Tuesday, September 27, 2016

How Are You Celebrating The Freedom To Read -- also known as Banned Books Week ?

The official Banned Books Week site is here, and it's packed with great stuff.

Another way I'm honoring the week is by checking out the hashtag #bannedbooksweek on social media, and so much great stuff comes up, like:


Katey Howes ‏@Kateywrites
Every story matters. Fight censorship. Celebrate fREADom. #BannedBooksWeek

 fREADom is really clever - thanks, Katey!

 And this Time Magazine article by Sarah Begley, What the List of Most Banned Books Says About Our Society’s Fears which includes these lines about the shift from banning bad language and sex to banning diversity:
The ALA’s list of the 10 most challenged books in 2015 bears this out: it includes I Am Jazz and Beyond Magenta, about young transgender people; Fun Home and Two Boys Kissing, which deal with homosexuality; Habibi and Nasreen’s Secret School, which feature Muslim characters; and The Curious Incident of the Dog in the Night-Time, by Mark Haddon, which was cited for “atheism.” In contrast, the top 10 most-challenged books of 2001 were more straightforwardly banned for strong language, sexual content and drugs, like The Chocolate War and Go Ask Alice.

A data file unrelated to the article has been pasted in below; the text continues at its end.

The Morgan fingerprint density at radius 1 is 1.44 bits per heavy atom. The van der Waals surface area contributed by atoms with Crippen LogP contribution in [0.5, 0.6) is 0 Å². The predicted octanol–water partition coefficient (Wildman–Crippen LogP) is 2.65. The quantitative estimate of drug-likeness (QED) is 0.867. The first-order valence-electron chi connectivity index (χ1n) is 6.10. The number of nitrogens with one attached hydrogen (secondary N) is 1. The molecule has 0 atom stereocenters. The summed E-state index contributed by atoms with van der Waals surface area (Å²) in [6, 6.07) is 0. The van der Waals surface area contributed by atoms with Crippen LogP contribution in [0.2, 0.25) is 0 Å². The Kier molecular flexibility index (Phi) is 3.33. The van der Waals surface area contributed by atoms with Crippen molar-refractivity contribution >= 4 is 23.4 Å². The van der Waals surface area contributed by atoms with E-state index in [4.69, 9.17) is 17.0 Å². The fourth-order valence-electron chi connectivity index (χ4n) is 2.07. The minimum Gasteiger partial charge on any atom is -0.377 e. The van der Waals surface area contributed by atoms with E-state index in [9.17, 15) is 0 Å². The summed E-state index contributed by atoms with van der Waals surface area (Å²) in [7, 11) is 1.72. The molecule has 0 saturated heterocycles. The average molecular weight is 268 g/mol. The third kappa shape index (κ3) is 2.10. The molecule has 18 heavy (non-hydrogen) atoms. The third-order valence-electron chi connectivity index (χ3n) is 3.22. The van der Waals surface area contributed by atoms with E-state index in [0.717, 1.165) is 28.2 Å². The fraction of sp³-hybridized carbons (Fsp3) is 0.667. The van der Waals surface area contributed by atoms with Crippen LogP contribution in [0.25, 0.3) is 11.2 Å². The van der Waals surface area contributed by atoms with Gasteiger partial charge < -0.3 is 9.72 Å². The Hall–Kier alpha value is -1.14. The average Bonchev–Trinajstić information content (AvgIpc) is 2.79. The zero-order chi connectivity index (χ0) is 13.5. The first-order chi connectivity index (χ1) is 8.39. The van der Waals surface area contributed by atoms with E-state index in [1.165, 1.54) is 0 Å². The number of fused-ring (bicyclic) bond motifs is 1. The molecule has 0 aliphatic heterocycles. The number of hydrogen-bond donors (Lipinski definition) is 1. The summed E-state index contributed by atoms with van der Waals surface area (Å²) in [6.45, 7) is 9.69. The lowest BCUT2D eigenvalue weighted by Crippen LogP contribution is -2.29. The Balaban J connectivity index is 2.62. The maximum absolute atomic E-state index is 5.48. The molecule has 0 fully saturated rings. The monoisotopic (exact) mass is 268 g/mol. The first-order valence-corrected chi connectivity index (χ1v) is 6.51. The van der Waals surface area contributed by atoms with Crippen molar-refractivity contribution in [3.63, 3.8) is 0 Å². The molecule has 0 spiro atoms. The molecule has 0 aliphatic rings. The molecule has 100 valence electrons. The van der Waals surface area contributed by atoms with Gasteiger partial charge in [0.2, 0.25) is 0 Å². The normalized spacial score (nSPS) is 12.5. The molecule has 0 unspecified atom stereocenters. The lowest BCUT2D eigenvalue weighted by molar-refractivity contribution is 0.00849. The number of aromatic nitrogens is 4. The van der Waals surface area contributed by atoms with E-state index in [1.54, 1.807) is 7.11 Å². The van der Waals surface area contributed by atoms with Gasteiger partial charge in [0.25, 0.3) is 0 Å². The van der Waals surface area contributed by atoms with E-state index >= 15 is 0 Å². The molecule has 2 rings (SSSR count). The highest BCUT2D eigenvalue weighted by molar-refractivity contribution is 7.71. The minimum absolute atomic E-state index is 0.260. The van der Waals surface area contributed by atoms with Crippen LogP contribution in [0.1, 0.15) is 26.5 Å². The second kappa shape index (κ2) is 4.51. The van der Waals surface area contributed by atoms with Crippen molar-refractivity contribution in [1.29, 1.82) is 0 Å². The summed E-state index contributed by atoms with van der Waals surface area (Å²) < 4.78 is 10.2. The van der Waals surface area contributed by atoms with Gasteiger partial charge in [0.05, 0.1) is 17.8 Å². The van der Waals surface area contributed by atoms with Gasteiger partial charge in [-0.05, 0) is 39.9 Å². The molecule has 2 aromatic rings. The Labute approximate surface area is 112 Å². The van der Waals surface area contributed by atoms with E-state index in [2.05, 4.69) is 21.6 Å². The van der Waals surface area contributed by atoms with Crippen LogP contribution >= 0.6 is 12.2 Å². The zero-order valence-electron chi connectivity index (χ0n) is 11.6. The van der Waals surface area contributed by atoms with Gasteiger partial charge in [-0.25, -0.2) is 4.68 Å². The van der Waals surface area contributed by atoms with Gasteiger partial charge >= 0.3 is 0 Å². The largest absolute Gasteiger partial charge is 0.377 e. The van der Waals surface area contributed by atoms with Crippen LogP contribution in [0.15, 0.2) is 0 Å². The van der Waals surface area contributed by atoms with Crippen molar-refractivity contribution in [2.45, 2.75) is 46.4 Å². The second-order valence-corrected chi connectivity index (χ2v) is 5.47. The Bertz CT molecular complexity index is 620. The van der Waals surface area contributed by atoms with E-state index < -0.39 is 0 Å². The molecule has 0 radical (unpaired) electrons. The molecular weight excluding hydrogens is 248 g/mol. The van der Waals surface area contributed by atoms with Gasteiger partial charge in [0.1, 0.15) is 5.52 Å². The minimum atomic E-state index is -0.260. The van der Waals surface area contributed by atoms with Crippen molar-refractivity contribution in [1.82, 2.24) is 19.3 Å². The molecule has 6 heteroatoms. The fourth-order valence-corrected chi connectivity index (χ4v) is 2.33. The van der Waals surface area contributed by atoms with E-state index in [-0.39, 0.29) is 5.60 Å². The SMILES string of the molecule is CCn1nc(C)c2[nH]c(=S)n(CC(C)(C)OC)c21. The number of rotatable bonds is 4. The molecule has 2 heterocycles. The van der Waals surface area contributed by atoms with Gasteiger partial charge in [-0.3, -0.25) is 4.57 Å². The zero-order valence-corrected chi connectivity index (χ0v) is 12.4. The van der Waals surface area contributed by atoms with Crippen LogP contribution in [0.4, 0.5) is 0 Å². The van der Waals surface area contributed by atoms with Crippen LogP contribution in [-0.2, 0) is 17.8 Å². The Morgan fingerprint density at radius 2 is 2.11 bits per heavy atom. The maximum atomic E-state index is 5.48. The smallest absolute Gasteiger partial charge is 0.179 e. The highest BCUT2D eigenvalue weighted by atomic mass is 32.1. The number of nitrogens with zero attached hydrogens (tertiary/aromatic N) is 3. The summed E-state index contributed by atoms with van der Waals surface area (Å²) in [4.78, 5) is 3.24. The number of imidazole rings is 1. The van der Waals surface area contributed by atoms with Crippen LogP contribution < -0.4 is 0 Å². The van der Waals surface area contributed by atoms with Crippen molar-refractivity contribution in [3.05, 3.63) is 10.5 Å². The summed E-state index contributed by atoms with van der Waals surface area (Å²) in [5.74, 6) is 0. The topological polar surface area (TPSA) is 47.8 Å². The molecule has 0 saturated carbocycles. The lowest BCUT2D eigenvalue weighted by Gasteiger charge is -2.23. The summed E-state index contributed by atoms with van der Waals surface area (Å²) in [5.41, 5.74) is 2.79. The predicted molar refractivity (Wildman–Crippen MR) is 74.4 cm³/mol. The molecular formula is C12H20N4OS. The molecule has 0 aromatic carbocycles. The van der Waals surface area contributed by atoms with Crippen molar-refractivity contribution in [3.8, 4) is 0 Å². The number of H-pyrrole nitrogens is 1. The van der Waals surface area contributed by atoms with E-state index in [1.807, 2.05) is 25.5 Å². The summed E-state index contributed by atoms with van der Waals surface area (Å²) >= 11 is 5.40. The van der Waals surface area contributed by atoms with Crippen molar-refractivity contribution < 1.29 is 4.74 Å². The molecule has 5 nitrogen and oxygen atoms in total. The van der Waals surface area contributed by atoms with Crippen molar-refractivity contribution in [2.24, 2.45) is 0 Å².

The shift seems to be linked to demographic changes in the country—and the political fear-mongering that can accompany those changes, LaRue says. “There’s a sense that a previous majority of white Anglo-Saxon Protestants are kind of moving into a minority, and there’s this lashing out to say, ‘Can we just please make things the way that they used to be?’” LaRue says. “We don’t get many challenges by diverse people,” he adds.
It's an observation echoed in Maggie Jacoby's article Why Diverse Books Are Commonly Banned.

How will you celebrate your freedom to read this week?

Illustrate and Write On!

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